In Europe, the interaction of the phenomenon of “dying bees” with imidacloprid has been discussed for quite some time. A study from the “Comité Scientifique et Technique (CST)” was at the center of discussion, and led to a partial ban of imidacloprid in France. The imidacloprid pesticide Gaucho was banned in 1999 by the French Minister of Agriculture Jean Glavany, primarily due to concern over potential effects on honey bees. Subsequently, when fipronil, a phenylpyrazole insecticide and in Europe mainly labeled “Regent”, was used as a replacement, it was also found to be toxic to bees, and banned partially in France in 2004.
In February 2007, about 40 French deputies, led by Jacques Remiller of the UMP, requested the creation of a parliamentary investigation commission on overmortality of bees, underlining that honey production had decreased by 1,000 tons a year for a decade. By August 2007, no investigation had opened. Five other insecticides based on fipronil were also accused of killing bees. However, the scientific committees of the European Union are still of the opinion “that the available monitoring studies were mainly performed in France and EU-member-states should consider the relevance of these studies for the circumstances in their country”.
Around the same time French beekeepers succeeded in banning neonicotinoids, the Clinton administration permitted pesticides which were previously banned, including imidacloprid. In 2004, the Bush administration reduced regulations further and pesticide applications increased.
In 2005, a team of scientists led by the National Institute of Beekeeping in Bologna, Italy, found pollen obtained from seeds dressed with imidacloprid contain significant levels of the insecticide, and suggested the polluted pollen might cause honey bee colony death. Analysis of maize and sunflower crops originating from seeds dressed with imidacloprid suggest large amounts of the insecticide will be carried back to honey bee colonies. Sublethal doses of imidacloprid in sucrose solution have also been documented to affect homing and foraging activity of honey bees. Imidacloprid in sucrose solution fed to bees in the laboratory impaired their communication for a few hours. Sublethal doses of imidacloprid in laboratory and field experiment decreased flight activity and olfactory discrimination, and olfactory learning performance was impaired.
Research, in 2008, by scientists from Pennsylvania State University found high levels of the pesticides fluvalinate and coumaphos in samples of wax from hives, as well as lower levels of 70 other pesticides. These chemicals have been used to try to eradicate varroa mites, a bee pest that itself has been thought to be a cause of CCD. Researchers from Washington State University, under entomology professor Steve Sheppard in 2009, confirmed high levels of pesticide residue in hive wax and found an association between it and significantly reduced bee longevity.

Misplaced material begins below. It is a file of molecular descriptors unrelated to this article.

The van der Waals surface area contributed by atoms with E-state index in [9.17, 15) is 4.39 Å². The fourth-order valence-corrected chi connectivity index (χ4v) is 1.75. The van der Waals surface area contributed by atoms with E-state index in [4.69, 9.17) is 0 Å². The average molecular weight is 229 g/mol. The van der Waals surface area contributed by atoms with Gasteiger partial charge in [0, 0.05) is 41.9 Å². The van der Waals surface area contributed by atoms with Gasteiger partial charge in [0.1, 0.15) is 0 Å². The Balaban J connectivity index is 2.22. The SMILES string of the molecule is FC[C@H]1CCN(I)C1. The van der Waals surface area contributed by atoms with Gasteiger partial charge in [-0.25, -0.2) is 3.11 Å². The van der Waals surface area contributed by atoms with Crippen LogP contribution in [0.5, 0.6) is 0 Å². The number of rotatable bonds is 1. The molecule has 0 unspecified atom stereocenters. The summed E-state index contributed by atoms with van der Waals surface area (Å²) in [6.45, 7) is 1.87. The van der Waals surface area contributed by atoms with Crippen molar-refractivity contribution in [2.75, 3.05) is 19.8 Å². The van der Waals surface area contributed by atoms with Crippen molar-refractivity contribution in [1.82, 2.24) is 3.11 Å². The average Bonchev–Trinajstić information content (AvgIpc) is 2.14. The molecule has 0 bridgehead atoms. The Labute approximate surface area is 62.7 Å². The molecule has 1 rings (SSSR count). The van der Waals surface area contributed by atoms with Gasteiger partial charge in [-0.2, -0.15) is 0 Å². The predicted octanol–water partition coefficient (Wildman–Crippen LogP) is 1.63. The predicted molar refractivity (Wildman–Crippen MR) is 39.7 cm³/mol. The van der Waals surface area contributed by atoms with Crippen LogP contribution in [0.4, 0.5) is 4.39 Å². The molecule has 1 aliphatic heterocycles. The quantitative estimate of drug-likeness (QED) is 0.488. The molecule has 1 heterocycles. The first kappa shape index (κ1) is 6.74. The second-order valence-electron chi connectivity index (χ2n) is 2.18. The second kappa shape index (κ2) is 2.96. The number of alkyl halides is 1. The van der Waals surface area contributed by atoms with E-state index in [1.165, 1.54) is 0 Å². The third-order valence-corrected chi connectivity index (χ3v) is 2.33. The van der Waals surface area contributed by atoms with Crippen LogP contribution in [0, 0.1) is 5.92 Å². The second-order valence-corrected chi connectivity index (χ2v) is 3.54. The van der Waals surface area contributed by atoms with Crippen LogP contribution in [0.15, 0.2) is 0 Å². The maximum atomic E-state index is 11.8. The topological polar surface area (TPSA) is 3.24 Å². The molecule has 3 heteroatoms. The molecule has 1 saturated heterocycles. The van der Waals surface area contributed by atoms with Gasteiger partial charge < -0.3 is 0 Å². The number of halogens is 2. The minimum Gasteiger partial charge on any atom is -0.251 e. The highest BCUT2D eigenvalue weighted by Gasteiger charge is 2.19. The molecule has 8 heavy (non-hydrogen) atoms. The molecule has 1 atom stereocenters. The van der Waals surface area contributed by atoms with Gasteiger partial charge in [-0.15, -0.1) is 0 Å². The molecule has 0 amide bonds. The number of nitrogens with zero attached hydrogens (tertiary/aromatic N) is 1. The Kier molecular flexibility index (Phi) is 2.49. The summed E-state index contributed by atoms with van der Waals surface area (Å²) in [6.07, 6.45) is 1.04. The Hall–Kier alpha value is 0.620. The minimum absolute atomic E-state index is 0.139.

The WSU work also focused on the impact of the microsporidian pathogen Nosema ceranae, the build-up of which was high in the majority of the bees tested, even after large doses of the antibiotic fumagillin. Penn State’s Dr. Maryann Frazier said, “Pesticides alone have not shown they are the cause of CCD. We believe that it is a combination of a variety of factors, possibly including mites, viruses and pesticides.”
In 2010, fipronil was blamed for the spread of CCD among bees, in a study by the Minutes-Association for Technical Coordination Fund in France, which found that even at very low nonlethal doses, this pesticide still impairs the ability to locate the hive, resulting in large numbers of foragers lost with every pollen-finding expedition, though no mention was made regarding any of the other symptoms of CCD; other studies, however, have shown no acute effect of fipronil on honey bees. Fipronil is designed to eliminate insects similar to bees, such as yellowjackets (Vespula germanica) and many other colonial pests by a process of ‘toxic baiting’, whereby one insect returning to the hive spreads the pesticide among the brood.
A large 2010 survey of healthy and CCD-affected colonies also revealed elevated levels of pesticides in wax and pollen, but the amounts of pesticides were similar in both failing and healthy hives. They also confirmed suspected links between CCD and poor colony health, inadequate diet, and long-distance transportation. Studies continue to show very high levels of pathogens in CCD-affected samples and lower pathogen levels in unaffected samples, consistent with the empirical observation that healthy honey bee colonies normally fend off pathogens. These observations have led to the hypothesis that bee declines are resulting from immune suppression.
In 2012, researchers announced findings that sublethal exposure to imidacloprid rendered honey bees significantly more susceptible to infection by the fungus Nosema, thereby suggesting a potential link to CCD, given that Nosema is increasingly considered to contribute to CCD.